‘Good Effort’ by Under-12s at S.Y.S.

Nick Thomas’s U-16s ‘have had a tremendous year’
Luke Reese, with the ball, and his Long Island Elite under-12 teammates won two of the three games they played in an A.A.U. hoops tournament at the Southampton Recreation Center Saturday. Craig Macnaughton

The cavernous Southampton Recreation Center was apportioned into four basketball courts Saturday as the better part of 300 hoopsters from all over the Island contested a daylong A.A.U. Summer Hoops Festival tournament there with under-12-through-under-18 teams.

Scott Johnson, S.Y.S.’s executive director, who provided the space gratis, was given a plaque by the tourney’s director, Nick Thomas, during a break in the action at noontime. The plaque thanked Johnson for his “ongoing commitment and dedicated service.”

Recently, Johnson, who had solicited pledges keyed to the number of free throws he could make in an hour, raised $102,000 that is going into the recreation center’s scholarship fund. “I put up 1,700 shots and made 1,326 of them,” Johnson said when questioned. “I made one every 2.77 seconds. We’re going to do it again on October 15, with four kids shooting 15 minutes each.”

“No, no,” he said, with a smile. “Not me. It was brutal. Never again.”

Don Reese, who heads the youth football and basketball organization here, had a team in the under-12 division, playing under the Long Island Elite banner.

It was not the same team, he said, as the East Hampton under-12s who are 82-1 in the past four years, but an amalgamated one that included four East Hampton u-12 players — his son, Luke, Hector Maldonado, James Conigliaro, and Dylan Fee. 

They — along with their teammates, Jayden Griffin of the William Floyd School District, Justin Turner of Manorville, and Wilson Bennett of Sag Harbor, among them — went 2-1 on the day, which the elder Reese said was “a good effort.”

“We won our first game by 2 points in overtime,” Reese said before his team’s second game that morning. “We were up by 2 at the end of regulation, but we fouled a guy who was shooting a 3 in the final seconds. He made two of the foul shots to tie it. In overtime, Luke made both ends of a one-and-one with eight seconds to go to win it.”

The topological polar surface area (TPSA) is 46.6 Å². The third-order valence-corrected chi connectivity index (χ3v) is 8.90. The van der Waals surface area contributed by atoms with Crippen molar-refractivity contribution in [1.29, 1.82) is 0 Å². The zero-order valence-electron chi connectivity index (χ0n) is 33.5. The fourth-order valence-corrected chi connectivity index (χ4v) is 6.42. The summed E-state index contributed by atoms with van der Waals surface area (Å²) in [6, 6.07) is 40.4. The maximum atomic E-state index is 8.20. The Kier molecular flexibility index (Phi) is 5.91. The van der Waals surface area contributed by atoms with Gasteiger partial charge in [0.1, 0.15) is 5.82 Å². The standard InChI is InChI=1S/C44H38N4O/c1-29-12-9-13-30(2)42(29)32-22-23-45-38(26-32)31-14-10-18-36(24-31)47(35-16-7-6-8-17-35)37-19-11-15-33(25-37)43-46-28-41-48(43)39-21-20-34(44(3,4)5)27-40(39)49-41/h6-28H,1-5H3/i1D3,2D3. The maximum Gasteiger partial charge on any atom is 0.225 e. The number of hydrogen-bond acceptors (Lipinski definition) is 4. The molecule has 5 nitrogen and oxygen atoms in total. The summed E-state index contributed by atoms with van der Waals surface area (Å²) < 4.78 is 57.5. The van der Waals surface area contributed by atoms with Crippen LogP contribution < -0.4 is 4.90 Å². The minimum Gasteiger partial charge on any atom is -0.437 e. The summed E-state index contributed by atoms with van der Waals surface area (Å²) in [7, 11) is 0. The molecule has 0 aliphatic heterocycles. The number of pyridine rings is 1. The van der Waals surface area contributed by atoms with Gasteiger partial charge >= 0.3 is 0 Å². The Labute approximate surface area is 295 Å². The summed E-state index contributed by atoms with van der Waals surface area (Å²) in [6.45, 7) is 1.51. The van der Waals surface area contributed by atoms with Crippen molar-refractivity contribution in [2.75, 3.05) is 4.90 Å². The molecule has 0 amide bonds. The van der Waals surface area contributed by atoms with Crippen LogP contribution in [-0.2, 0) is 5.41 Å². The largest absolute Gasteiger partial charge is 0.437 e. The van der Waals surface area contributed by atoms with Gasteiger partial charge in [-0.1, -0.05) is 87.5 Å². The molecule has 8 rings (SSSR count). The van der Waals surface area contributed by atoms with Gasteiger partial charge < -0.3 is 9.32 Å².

The second encounter, with the Boulevard Boyz of Greenport — a team coached by Rodney Shelby — did not go as well given the fact that Dayrien Franklin was on fire from the outside in the first of the two 14-minute, running-time halves. 

The Porters led 24-12 at the break, and Franklin had by that time accounted for 14 of those points.

The Elites’ defense did a better job on Franklin in the second frame and, thanks to an 8-0 run during which Reese and Griffin had baskets, pulled to 20-26 on Reese’s 3-point play at about the midway point, but could come no closer on the way to a 35-24 loss.

“That 14 [Franklin] killed us,” Don Reese said afterward. “I think he was six-for-seven from 3-point range. . . .”

Game three, at 1 p.m., proved to be a breeze. “In the end, whichever team tallies the most overall points wins,” Reese said before the Elite-William Floyd contest began. “We’ll have to win by 40. . . .”

In the end, the Elites, with Turner’s 15 points leading the way, defeated Floyd by 22 — 36-14.

As for East Hampton’s under-12 team (its other members include Richie Maio, Liam Fowkes, Jack Dickinson, Riley Cullen, Colin Ruddy, and Noah Mahler), Coach Reese said, “We played them up against eighth graders in the summer league here. They’ve been lights-out, beating teams by 20 to 30 points. It’s almost gotten to the point where it isn’t much fun.”

Asked how they’d done against the older kids at S.Y.S. this summer, Reese said, “They did well. . . . Jessie [Shapiro, East Hampton High’s recently hired boys basketball coach] will have some talented young players coming up.”

Among the tourney’s teams was one from Brentwood that sported a 6-foot-5-inch eighth grader, Zed Key, who scored 23 points in one of the games. Key will be one of two eighth graders — the other is Kenny Lazo, a point guard — on Brentwood’s varsity this winter.

“This is the first A.A.U. tournament we’ve had here in a while; we had one four or five years ago,” said Thomas, whose under-16 team played in invitational tourneys in Boston and Orlando this summer, the latter televised by ESPN. 

Jack Reese, Luke’s older brother, East Hampton High’s point guard, is on Thomas’s under-16 team, as are Sean Braithwaite of Center Moriches, Elijah Wingfield of Southampton, Elijah Harding of Bridgehampton, and Jack Gaudiello of Westhampton Beach.

“We made it to the Elite 8 in Orlando,” said Thomas. “A Nike-sponsored team from Alabama beat us . . . all sorts of Division I coaches were there. . . . We’ve had a tremendous year. We’ve won five tournaments. Our record is 37-8.” 

James Conigliaro and Jayden Griffin contested a rebound in the Long Island Elites’ game with William Floyd. Craig Macnaughton
Nick Thomas, the director of the A.A.U. Summer Hoops Festival, left, and Scott Johnson, the executive director of S.Y.S.Craig Macnaughton Photos